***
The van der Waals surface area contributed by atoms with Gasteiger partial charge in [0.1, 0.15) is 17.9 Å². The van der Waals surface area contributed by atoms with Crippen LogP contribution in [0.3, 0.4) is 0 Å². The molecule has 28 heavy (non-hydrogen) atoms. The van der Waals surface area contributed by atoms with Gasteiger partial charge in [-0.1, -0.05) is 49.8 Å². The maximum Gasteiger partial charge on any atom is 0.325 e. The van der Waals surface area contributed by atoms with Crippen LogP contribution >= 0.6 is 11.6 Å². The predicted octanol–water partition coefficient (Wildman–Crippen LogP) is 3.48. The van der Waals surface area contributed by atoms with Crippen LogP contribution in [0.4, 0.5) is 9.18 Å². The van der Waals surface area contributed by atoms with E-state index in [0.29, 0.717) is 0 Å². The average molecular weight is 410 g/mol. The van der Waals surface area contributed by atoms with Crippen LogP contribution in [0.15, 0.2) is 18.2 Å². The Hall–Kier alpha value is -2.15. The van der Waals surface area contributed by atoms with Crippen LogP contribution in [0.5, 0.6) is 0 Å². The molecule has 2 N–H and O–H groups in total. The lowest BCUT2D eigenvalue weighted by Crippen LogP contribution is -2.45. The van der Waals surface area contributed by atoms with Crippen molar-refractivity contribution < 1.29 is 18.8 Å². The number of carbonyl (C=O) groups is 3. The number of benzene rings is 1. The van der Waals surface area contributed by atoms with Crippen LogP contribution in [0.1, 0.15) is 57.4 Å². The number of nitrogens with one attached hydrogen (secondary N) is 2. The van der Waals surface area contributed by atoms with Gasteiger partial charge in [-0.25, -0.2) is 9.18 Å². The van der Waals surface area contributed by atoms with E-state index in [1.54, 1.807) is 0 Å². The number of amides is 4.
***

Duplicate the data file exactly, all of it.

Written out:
The van der Waals surface area contributed by atoms with Gasteiger partial charge in [0.1, 0.15) is 17.9 Å². The van der Waals surface area contributed by atoms with Crippen LogP contribution in [0.3, 0.4) is 0 Å². The molecule has 28 heavy (non-hydrogen) atoms. The van der Waals surface area contributed by atoms with Gasteiger partial charge in [-0.1, -0.05) is 49.8 Å². The maximum Gasteiger partial charge on any atom is 0.325 e. The van der Waals surface area contributed by atoms with Crippen LogP contribution >= 0.6 is 11.6 Å². The predicted octanol–water partition coefficient (Wildman–Crippen LogP) is 3.48. The van der Waals surface area contributed by atoms with Crippen LogP contribution in [0.4, 0.5) is 9.18 Å². The van der Waals surface area contributed by atoms with E-state index in [0.29, 0.717) is 0 Å². The average molecular weight is 410 g/mol. The van der Waals surface area contributed by atoms with Crippen LogP contribution in [0.15, 0.2) is 18.2 Å². The Hall–Kier alpha value is -2.15. The van der Waals surface area contributed by atoms with Crippen LogP contribution in [0.5, 0.6) is 0 Å². The molecule has 2 N–H and O–H groups in total. The lowest BCUT2D eigenvalue weighted by Crippen LogP contribution is -2.45. The van der Waals surface area contributed by atoms with Crippen molar-refractivity contribution < 1.29 is 18.8 Å². The number of carbonyl (C=O) groups is 3. The number of benzene rings is 1. The van der Waals surface area contributed by atoms with Crippen LogP contribution in [0.1, 0.15) is 57.4 Å². The number of nitrogens with one attached hydrogen (secondary N) is 2. The van der Waals surface area contributed by atoms with Gasteiger partial charge in [-0.25, -0.2) is 9.18 Å². The van der Waals surface area contributed by atoms with E-state index in [1.54, 1.807) is 0 Å². The number of amides is 4.